Among all the series in the playoffs, none had higher stakes than this one. The Toronto Maple Leafs entered desperate for a taste of playoff success after six straight heartbreaking first-round losses. Meanwhile, the Tampa Bay Lightning sought to extend possibly the most dominant dynasty in NHL history. Since practically December, fans have been anticipating this heated rematch from last year, where the Lightning emerged victorious in Game 7. Before the puck even dropped, this series was set to be must-watch television.
Each team established their offensive prowess by trading seven-goal feats in the first two games, but both sides brought their best to the remainder of the series. Miraculous comebacks led by Toronto’s top players in both Game 3 and Game 4 saw the Maple Leafs take a 3-1 series lead back home. Though Tampa Bay’s playoff experience allowed them to hang on for a Game 6, the Lightning were outmatched by Toronto’s skill, desperation, and belief.
The Maple Leafs entered Game 6 determined to get the monkey off their back––and, with the help of Auston Matthews and an overtime winner by captain John Tavares, they were able to do so. After years of heartbreak for Maple Leafs fans, they had finally advanced to the second round for the first time since 2004.
This series came down to who wanted it––needed it––most, and that was the Toronto Maple Leafs. Their superstars, who management had believed in from the beginning, came through––Mitch Marner shined with 11 points, while Auston Matthews notched five goals. However, shrewd deadline acquisitions by general manager Kyle Dubas proved invaluable in this series, adding an element of heart to the team that had previously been lacking. With that said, this series would not have been won without Ilya Samsonov, who outplayed his countryman Andrei Vasilevskiy, often regarded as the best goalie come the playoffs.
In a series that delivered riveting comebacks and unending action, the Maple Leafs have finally emerged victorious, riding on the back of their unwavering belief.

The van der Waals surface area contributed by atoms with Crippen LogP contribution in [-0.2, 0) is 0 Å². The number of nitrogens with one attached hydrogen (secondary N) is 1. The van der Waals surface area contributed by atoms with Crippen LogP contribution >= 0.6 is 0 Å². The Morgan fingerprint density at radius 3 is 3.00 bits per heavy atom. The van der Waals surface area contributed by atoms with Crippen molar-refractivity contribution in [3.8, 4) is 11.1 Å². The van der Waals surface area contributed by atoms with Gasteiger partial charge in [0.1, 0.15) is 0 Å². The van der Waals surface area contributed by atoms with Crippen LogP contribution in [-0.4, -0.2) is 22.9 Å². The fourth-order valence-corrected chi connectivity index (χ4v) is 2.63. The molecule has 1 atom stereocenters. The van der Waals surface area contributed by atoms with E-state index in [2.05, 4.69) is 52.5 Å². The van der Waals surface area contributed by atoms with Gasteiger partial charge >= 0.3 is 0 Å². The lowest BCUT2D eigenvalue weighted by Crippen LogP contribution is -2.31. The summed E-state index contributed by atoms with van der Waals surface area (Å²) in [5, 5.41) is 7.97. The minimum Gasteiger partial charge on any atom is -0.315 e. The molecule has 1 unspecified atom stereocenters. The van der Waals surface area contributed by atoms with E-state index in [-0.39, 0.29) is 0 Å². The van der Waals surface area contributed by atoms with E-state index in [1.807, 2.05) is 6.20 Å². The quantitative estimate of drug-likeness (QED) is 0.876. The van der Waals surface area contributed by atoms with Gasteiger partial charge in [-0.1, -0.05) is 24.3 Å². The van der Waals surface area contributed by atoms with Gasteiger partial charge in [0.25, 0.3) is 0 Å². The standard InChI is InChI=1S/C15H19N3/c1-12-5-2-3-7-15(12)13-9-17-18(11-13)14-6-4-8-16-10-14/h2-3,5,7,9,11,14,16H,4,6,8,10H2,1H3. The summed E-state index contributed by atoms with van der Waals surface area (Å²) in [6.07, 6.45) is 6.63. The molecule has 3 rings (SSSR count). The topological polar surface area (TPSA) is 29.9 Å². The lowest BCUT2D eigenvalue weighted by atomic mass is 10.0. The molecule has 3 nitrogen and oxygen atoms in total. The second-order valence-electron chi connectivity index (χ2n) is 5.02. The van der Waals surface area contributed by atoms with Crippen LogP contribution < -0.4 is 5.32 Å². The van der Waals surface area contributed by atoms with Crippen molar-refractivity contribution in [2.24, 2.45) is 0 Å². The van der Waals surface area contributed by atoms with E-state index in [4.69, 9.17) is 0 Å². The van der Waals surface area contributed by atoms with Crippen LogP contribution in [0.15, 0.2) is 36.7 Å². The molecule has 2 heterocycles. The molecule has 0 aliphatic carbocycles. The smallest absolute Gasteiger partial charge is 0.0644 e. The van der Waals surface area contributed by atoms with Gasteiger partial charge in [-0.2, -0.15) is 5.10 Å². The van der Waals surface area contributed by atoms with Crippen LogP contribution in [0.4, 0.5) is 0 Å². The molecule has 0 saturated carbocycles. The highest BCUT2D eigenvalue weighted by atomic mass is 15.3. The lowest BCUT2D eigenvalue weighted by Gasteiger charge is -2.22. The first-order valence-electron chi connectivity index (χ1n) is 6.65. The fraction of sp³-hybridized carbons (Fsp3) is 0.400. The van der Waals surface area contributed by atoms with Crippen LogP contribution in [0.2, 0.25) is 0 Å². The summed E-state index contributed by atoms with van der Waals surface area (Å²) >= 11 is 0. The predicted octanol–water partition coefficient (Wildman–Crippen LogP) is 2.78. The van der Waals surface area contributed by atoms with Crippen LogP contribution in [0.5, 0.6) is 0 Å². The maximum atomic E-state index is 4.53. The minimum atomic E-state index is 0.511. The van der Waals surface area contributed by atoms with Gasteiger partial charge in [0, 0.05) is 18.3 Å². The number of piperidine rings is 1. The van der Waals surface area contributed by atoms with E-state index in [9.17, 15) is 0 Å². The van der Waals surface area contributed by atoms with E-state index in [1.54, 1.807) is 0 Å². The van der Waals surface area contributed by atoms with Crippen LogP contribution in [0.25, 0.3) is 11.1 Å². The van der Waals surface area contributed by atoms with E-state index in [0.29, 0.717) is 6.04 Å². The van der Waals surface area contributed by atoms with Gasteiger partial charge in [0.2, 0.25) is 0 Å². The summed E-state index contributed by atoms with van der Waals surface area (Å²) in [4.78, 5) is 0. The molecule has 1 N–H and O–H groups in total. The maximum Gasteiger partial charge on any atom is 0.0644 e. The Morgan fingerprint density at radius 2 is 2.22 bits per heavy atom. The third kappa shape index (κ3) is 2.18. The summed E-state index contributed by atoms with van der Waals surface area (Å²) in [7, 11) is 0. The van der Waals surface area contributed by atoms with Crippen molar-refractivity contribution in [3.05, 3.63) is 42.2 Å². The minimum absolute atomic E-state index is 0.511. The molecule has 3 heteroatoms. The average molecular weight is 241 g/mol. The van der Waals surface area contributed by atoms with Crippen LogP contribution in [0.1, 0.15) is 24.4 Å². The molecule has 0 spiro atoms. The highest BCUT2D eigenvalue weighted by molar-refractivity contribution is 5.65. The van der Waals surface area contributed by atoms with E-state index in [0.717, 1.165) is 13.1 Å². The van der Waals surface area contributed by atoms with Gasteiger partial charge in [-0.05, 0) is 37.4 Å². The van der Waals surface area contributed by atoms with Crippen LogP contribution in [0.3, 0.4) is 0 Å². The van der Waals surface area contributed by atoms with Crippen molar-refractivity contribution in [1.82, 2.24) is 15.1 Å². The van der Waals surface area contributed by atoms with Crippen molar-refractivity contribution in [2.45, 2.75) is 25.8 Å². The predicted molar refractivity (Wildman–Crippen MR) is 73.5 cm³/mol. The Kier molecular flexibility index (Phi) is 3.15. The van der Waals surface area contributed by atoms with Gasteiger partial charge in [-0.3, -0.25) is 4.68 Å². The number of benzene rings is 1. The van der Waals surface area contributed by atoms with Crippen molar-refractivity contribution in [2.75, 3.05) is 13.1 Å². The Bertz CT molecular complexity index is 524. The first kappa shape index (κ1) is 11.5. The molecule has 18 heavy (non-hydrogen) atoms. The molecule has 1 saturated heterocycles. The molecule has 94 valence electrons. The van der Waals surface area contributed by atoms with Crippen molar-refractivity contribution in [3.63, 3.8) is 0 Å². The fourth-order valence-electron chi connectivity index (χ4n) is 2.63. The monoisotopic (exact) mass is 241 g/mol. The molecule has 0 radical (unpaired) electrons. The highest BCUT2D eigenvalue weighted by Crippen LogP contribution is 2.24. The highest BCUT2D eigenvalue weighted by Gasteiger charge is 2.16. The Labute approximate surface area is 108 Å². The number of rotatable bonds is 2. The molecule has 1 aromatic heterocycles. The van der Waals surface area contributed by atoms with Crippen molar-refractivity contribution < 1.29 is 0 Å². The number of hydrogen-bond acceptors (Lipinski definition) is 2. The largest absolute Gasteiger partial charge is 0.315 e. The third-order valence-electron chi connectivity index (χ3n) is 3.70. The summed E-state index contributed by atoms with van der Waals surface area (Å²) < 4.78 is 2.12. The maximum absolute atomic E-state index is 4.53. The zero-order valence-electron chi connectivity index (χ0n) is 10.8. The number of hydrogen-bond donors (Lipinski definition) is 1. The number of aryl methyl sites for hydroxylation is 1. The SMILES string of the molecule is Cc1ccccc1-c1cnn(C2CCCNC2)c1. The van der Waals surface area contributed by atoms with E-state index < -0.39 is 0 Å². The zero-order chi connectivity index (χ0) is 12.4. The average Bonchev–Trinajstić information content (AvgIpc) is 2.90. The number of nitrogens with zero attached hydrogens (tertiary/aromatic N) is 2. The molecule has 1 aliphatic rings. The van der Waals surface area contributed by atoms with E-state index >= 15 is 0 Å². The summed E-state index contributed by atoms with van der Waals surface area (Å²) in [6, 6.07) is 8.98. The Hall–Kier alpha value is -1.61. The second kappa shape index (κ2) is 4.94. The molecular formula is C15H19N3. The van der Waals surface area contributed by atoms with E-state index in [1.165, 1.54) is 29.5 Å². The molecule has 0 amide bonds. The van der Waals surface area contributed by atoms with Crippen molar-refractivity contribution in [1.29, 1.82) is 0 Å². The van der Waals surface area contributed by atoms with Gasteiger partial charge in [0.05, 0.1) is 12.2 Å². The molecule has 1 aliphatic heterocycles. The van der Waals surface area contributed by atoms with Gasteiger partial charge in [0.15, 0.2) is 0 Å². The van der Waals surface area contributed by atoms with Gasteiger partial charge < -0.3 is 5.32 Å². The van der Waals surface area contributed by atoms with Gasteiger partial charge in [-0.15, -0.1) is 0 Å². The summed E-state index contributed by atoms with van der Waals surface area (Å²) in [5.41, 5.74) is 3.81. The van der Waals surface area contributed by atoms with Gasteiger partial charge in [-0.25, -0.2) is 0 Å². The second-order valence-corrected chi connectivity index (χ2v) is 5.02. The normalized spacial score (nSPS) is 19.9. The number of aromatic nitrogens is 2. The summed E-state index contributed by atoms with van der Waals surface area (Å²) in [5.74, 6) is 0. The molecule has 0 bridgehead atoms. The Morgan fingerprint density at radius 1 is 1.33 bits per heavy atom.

Carolina Hurricanes (M1) vs. New York Islanders (WC1)
Since the beginning of the season, the Carolina Hurricanes have been a force to be reckoned with. Their system-first approach has worked beautifully, as general manager Don Waddell has crafted his team to perfectly align with coach Rod Brind’Amour’s approach to the game.
However, amid their best season yet, Carolina soon found themselves riddled with injuries. Max Pacioretty was unable to return from an injury sustained last season, and superstar winger Andrei Svechnikov was ruled out for the playoffs with a torn ACL. Soon into the playoffs, the Hurricanes lost another key forward in Tuevo Teravainen and were left without three of their best forwards.
Meanwhile, the New York Islanders, who have historically struggled offensively, caught arguably the biggest fish in the market in center Bo Horvat. Immediately, Horvat developed chemistry with star forward Mat Barzal, giving many fans hope that the duo would carry their dominance into the playoffs. Both players went ice-cold in the playoffs, each delivering a paltry two points in six games, as the Islanders looked offensively depleted during the series. Unfortunately, New York left Vezina-candidate Ilya Sorokin hanging, but the Russian goaltender still managed to put up a .929 save percentage and a 5.39 GSAx––single-handedly keeping the Islanders in the series.